Preserving multilateralism for development

If Africa is to withstand this global shock, the international community’s immediate efforts should include enhanced bilateral assistance, innovative multilateral initiatives including a swift re-channeling of IMF Special Drawing Rights, and support for domestic resource mobilization.

The war in Ukraine cannot be allowed to weaken multilateralism, and development assistance must not become a policy tool.

Consistent support from development partners is needed to put African countries back on track towards shared global development aspirations. Declining multilateralism would unravel decades of significant development progress and roll back gains made in fighting COVID-19 globally. This is why the development community must redouble its efforts to provide adequate and timely support across the continent.

An upcoming opportunity is the 8th Tokyo International Conference on African Development (TICAD8) scheduled for August this year, where African leaders and their counterparts from Japan will come together to strengthen partnerships and cooperation, with Africa in the driver’s seat. For nearly 30 years, the TICAD platform has recognized that for Africa to achieve sustainable development, the continent has to find homegrown solutions to its challenges.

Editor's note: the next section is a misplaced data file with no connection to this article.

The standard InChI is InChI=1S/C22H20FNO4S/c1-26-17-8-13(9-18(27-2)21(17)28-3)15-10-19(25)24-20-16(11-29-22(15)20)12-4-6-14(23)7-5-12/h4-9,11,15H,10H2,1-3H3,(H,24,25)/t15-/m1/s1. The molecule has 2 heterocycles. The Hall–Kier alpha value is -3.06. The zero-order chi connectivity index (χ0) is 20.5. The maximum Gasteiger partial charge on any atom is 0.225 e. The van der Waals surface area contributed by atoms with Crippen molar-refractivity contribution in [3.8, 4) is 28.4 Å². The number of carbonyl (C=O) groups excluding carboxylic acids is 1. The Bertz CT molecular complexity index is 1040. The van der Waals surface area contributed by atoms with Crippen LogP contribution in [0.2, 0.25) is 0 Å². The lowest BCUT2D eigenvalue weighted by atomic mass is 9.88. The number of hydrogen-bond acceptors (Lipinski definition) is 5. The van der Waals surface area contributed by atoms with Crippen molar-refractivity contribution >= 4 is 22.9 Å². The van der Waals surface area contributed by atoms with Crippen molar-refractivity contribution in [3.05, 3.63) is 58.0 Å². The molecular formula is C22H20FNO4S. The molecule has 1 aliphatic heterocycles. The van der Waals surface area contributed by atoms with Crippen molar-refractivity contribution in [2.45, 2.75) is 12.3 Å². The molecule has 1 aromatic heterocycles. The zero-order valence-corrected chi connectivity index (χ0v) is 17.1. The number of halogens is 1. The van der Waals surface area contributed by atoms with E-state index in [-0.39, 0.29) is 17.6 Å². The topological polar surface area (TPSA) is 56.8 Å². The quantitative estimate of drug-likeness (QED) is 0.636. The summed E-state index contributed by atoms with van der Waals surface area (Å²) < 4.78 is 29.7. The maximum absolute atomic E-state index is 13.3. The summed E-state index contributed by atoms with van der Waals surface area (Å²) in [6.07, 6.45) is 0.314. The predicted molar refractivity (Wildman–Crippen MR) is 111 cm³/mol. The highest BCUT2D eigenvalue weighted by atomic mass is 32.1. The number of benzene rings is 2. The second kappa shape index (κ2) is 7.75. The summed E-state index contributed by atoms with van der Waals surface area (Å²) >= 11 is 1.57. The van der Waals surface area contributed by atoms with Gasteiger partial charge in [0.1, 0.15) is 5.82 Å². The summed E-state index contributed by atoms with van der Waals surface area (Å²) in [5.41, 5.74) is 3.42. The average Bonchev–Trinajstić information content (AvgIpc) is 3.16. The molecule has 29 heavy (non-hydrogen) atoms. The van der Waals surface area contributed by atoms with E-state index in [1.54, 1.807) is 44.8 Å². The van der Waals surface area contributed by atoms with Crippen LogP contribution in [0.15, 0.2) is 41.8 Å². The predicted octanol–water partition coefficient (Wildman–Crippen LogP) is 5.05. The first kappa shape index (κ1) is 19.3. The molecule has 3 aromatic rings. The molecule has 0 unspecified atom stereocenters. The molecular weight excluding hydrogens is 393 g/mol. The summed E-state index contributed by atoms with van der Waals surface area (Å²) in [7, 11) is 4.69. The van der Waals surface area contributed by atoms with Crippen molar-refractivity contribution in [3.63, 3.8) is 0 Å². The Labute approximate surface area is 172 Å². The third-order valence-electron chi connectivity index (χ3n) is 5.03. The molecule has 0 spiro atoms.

How is the World Economic Forum helping to improve humanitarian assistance?

Among the cornerstones of Africa-Japan relations is an emphasis on supporting African countries in their efforts to reduce their dependency on food imports and thus avert a future food crisis. Furthermore, Japan-funded projects acknowledge that further investment in technology and the promotion of innovative approaches to entrepreneurship will position Africa’s youth to help spur an African food production revolution.

A starting point should be establishing policy frameworks and a regulatory environment that promote agriculture and remove the perennial credit, land tenure, market, and technology barriers that have beleaguered food production and marketing for decades. Opportunities presented by the African Continental Free Trade Area arrangement must also be seized, to scale up production and benefit from expanded regional markets.

African countries should, once again, be regional bread baskets and powerhouses of sustainable and self-sufficient economic development.